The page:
Nigeria’s president is facing a storm of media criticism after choosing a new budget minister accused of helping former dictator Sani Abacha loot billions of dollars from the country.
Abubakar Atiku Bagudu, who previously served as a state governor and senator, was confirmed as a new minister in Nigerian President Bola Tinubu’s government last week, despite having played an “instrumental role” in Abacha’s plundering of the country from 1993 to 1998, according to the United States Department of Justice.
Tinubu, who was forced into exile during Abacha’s reign, assumed the presidency earlier this year in a disputed election, after a campaign during which he promised to rid Nigeria of the “menace” of corruption. Despite Bagudu’s alleged role in the Abacha regime’s corruption, he and Tinubu became political allies following the formation of their All Progressive Congress party in 2013.
In a complaint from that year, the DOJ accused Abacha, Bagudu and other associates of “systematically” embezzling billions of dollars of public funds from Nigeria in the 1990s, siphoning the money out of the country via a network of offshore companies.
Over the past decade the DOJ, citing its jurisdiction over the U.S. banking system used in allegedly illegal transfers, has tried to seize offshore assets held in trust for Bagudu and his family under what the U.S. calls its Kleptocracy Asset Recovery Initiative. The U.S. program has received limited help from Nigeria, which argues that its hands are tied as a result of a 20-year-old agreement it reached with Bagudu.
Since Abacha’s death in 1998, the Nigerian government has opted for a strategy of negotiation with his family and associates in an attempt to recover the stolen funds. In 2003, Nigeria reached a settlement with Bagudu who turned over hundreds of millions of dollars with no admission of guilt. Criminal charges and civil claims against him were dropped.
Bagudu’s offshore finances were also detailed in ICIJ’s 2021 Pandora Papers investigation, which revealed Bagudu was a client of Farrer & Co., the elite London law firm used by the British royal family. Reporting by media partners including Nigeria’s Premium Times and the Guardian showed how, from 2010, Farrer & Co. helped Bagudu and his brother, Ibrahim Bagudu, transfer 98 million euros (about $120 million at the time) in cash and securities from an offshore trust registered in the British Virgin Islands to a complex trust structure known as the Blue Group, registered in Singapore and the Cook Islands.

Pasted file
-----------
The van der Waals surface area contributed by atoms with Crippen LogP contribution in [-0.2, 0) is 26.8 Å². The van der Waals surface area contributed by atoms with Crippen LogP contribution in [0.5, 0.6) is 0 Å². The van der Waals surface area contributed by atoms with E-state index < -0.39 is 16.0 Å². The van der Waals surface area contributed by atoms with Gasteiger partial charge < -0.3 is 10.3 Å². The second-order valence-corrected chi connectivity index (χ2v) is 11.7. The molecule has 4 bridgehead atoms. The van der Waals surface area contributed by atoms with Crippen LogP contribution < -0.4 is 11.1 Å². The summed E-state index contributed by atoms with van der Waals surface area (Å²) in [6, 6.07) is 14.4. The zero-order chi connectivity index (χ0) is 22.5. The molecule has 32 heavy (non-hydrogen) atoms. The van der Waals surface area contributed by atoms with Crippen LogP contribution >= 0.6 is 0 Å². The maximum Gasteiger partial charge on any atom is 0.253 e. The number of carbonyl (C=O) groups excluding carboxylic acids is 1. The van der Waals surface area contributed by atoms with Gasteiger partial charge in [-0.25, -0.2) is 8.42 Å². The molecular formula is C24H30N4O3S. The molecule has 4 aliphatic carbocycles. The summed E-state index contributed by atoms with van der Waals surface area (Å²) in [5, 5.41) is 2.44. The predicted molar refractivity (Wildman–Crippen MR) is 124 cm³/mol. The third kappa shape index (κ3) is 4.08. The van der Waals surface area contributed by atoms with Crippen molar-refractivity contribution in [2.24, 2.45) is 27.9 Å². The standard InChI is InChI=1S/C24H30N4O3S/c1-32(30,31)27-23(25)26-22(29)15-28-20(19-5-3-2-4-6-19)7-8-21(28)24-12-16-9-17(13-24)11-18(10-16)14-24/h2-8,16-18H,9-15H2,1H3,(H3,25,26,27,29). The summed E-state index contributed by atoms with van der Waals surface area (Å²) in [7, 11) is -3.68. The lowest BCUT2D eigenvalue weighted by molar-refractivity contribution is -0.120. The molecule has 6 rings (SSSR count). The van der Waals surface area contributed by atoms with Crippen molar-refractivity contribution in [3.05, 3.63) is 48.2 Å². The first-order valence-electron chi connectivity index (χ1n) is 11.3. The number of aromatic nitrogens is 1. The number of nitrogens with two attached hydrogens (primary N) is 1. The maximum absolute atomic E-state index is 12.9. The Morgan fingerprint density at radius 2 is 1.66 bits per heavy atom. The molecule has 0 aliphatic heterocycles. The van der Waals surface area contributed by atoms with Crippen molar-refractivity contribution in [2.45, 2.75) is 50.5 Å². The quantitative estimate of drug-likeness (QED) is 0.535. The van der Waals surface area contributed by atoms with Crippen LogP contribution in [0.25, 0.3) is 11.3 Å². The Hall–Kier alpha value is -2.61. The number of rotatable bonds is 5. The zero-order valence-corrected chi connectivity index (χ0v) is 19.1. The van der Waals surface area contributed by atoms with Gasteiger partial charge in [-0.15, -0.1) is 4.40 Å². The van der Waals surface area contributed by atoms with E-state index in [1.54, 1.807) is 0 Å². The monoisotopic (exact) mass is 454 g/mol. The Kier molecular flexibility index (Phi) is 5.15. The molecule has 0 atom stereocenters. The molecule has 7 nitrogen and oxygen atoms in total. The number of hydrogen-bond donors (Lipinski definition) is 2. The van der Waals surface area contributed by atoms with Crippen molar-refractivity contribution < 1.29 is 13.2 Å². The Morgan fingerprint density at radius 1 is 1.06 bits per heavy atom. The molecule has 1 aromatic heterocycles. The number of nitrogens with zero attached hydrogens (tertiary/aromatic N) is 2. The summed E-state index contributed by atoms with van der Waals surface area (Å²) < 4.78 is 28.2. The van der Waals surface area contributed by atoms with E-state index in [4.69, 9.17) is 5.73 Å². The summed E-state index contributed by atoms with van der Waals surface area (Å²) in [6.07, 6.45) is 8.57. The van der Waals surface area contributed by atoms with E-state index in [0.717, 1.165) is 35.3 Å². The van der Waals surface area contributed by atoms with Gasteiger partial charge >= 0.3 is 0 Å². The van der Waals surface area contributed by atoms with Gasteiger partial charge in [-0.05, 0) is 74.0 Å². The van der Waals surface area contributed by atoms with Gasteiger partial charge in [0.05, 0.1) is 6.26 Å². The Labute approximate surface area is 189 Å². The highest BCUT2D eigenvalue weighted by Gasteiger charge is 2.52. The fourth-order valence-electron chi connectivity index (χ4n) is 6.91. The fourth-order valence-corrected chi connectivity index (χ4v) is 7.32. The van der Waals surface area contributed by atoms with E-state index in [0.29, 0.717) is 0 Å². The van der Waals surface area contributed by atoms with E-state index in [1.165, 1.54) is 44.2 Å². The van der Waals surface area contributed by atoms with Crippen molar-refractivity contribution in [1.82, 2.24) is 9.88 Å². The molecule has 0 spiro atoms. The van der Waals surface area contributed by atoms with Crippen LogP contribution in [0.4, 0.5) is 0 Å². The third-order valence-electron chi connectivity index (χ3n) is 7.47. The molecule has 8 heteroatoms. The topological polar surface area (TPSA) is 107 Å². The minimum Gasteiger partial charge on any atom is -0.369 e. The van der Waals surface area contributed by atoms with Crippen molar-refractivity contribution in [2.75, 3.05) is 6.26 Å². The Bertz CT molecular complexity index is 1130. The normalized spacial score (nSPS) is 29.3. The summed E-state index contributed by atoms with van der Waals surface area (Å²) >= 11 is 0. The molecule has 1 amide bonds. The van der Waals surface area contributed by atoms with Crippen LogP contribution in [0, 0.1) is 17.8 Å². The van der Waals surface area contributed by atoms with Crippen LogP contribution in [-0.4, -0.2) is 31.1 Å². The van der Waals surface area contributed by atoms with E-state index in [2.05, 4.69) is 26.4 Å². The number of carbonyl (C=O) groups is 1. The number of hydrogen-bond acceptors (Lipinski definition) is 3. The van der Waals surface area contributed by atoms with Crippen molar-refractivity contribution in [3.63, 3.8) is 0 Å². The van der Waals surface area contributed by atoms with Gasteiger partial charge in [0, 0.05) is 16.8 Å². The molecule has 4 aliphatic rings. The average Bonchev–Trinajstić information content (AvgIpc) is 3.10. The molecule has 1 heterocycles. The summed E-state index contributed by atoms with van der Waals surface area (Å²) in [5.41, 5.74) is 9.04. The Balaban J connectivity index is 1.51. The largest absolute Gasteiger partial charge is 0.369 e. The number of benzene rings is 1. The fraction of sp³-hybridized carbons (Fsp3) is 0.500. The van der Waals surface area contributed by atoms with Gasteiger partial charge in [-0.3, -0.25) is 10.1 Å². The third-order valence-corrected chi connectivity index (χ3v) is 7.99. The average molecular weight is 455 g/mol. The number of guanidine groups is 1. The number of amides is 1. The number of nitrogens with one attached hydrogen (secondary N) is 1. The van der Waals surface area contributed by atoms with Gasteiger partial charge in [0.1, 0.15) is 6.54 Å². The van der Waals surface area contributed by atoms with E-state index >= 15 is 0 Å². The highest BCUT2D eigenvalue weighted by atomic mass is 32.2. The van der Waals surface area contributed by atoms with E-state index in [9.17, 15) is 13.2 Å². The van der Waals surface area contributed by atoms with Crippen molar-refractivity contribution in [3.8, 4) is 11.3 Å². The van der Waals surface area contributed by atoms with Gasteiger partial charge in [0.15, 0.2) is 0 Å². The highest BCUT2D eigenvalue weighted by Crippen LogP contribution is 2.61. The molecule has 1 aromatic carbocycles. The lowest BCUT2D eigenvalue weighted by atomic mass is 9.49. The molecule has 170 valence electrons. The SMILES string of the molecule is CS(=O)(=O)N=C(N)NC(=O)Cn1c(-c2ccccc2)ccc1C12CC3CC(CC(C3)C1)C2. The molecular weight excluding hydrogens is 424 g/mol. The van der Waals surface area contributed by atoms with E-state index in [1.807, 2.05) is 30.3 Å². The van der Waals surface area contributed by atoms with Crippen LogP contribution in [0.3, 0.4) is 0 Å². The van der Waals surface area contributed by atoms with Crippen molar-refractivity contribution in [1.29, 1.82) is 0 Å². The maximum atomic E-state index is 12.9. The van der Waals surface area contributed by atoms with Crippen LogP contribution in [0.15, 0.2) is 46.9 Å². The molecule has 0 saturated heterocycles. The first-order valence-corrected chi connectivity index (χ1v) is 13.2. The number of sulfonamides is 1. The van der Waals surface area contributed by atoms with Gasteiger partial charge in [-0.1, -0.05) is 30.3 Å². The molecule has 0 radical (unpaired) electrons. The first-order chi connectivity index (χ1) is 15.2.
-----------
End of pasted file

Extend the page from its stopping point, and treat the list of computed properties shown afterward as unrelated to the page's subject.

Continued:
Farrer & Co. used the services of Singaporean trust company, Asiaciti Trust Group Ltd., to administer the Blue Group, which afforded the Bagudu even greater secrecy and control over his hidden assets. Both Farrer & Co. and Asiaciti took Bagudu on as a client despite the serious reputational risks and what Asiaciti referred to as his “somewhat colourful past.”
When Asiaciti decided to conduct “enhanced due diligence” on Bagudu, Farrer & Co. pushed back, saying it was unnecessary and that Bagudu’s brother was unhappy with the added scrutiny.
In response to the Pandora Papers revelations, Farrer & Co. told the Guardian that it had conducted “extensive due diligence” on Bagudu. The firm and a lawyer for Bagudu denied there was any attempt to conceal assets in the trust structure and that the assets and details of how they were controlled had been disclosed to the relevant authorities.
Bagudu’s appointment raises uncomfortable questions for Tinubu. Several activists and pundits have openly criticized Bagudu’s fitness for the role given his past, including one commentator who wrote: “It’s a reflection of the terrifying times we live in that Atiku Bagudu still resurfaces in the corridors of power and tries to position himself for an ‘important role’ in the new administration.”
Tinubu, who assumed the presidency earlier this year in a disputed election, promised during his electoral campaign that he would “not give up” the effort to rid Nigeria of the “menace” of corruption. But he is himself no stranger to controversy: Allegations of corruption and questions about the source of his considerable wealth have long hung over him.
In a case separate to Bagudu’s, the DOJ alleged that from the late 1980s accounts in Tinubu’s name received money from the sale of heroin. He was not charged, but was ordered to forfeit $460,000 from his U.S. bank account to U.S. authorities.
More recently, a partner of a Lagos-based consulting firm which won a major revenue collection contract from the Lagos government while Tinubu was governor, claimed in a civil suit that the president had a hidden interest in the firm via proxies. The suit, which was filed in Lagos and later settled, alleged that the company was used for “massive corruption purposes including tax evasion, bribery of government officials, diversion of the funds.”
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Nigeria’s economy is hemorrhaging due to systemic corruption — a problem underscored by the charges U.K. police brought against former Nigerian oil minister Diezani Alison-Madueke earlier this month for allegedly accepting bribes in return for multimillion dollar gas and oil contracts.
According to the Nigeria Extractive Industries Transparency Initiative, the country makes up about 30% of the estimated $50–60 billion Africa loses each year to illicit financial flows.